FCC Commissioner Michael O’Rielly violated a federal ethics law when he called for the re-election of President Trump at a panel discussion with fellow FCC Republicans Ajit Pai and Brendan Carr at the Conservative Political Action Conference (CPAC) on February 23, according to the US Office of Special Counsel (OSC).
The violation came to light after the OSC’s Deputy Chief Erica S. Hamrick replied to American Oversight with the below letter after the advocacy group filed a complaint against O’Rielly.
The OSC said it issued a warning letter to O’Rielly. Although he wasn’t punished for the violation, he could be if he violates the law again. As an FCC commissioner, “O’Rielly is covered by the Hatch Act and prohibited from using his official authority or influence for the purpose of interfering with or affecting the result of an election,” the OSC’s letter said.
“OSC has advised Commissioner O’Rielly that if in the future he engages in prohibited political activity while employed in a position covered by the Hatch Act, we will consider such activity to be a willful and knowing violation of the law, which could result in further action pursuant to 5 U.S.C. § 1215,” the reply to American Oversight said.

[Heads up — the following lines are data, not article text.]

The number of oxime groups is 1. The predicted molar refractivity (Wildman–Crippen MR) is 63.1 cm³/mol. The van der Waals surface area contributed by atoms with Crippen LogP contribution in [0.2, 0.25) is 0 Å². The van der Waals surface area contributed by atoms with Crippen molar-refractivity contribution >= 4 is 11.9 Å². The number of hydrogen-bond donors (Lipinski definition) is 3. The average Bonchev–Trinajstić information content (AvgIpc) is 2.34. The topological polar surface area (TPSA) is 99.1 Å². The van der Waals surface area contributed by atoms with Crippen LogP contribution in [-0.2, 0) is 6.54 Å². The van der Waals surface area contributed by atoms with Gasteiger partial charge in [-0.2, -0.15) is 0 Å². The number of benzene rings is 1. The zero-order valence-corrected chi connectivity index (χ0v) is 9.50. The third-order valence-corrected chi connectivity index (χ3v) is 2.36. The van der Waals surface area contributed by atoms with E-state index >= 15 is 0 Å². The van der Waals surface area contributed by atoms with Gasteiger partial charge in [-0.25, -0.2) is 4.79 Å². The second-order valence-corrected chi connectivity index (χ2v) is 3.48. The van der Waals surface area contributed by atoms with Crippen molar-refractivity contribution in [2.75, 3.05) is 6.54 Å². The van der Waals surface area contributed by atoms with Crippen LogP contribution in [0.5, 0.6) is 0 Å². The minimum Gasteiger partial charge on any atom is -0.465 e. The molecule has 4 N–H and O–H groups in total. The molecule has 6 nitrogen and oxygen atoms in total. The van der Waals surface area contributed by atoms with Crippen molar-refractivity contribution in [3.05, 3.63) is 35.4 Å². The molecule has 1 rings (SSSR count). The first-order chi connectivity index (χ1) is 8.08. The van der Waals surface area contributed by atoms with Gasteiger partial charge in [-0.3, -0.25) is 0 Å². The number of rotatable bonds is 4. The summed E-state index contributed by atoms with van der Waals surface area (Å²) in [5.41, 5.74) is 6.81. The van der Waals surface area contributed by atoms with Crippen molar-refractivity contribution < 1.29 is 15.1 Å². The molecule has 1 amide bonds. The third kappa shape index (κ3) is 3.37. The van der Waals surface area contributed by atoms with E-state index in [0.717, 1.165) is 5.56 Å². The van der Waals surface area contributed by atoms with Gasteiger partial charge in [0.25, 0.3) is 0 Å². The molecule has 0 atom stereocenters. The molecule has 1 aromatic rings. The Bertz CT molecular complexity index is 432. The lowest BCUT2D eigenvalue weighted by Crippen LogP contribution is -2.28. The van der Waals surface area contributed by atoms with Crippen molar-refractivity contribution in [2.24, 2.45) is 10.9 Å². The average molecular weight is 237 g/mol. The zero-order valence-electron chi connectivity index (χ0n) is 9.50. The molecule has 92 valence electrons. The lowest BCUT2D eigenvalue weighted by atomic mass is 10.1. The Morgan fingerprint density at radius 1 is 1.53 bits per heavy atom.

The OSC said, “Despite his words, Commissioner O’Rielly explained to OSC that he was not advocating President Trump’s reelection but was attempting to answer the question asked, which he understood to be about preventing the next Administration from reversing the FCC’s net neutrality decision. Commissioner O’Rielly explained that his ‘answer was meant to relay the point that the only way to retain that current outcome was to maintain the current leaders in government. In other words, retaining the current Administration is the only sure way to prevent regulatory ping-ponging.’ But Commissioner O’Rielly did in fact have an answer to the moderator’s question that was not partisan—legislative action by the Senate—which he expressed only after suggesting the solution was to ‘make sure that President Trump gets reelected’.”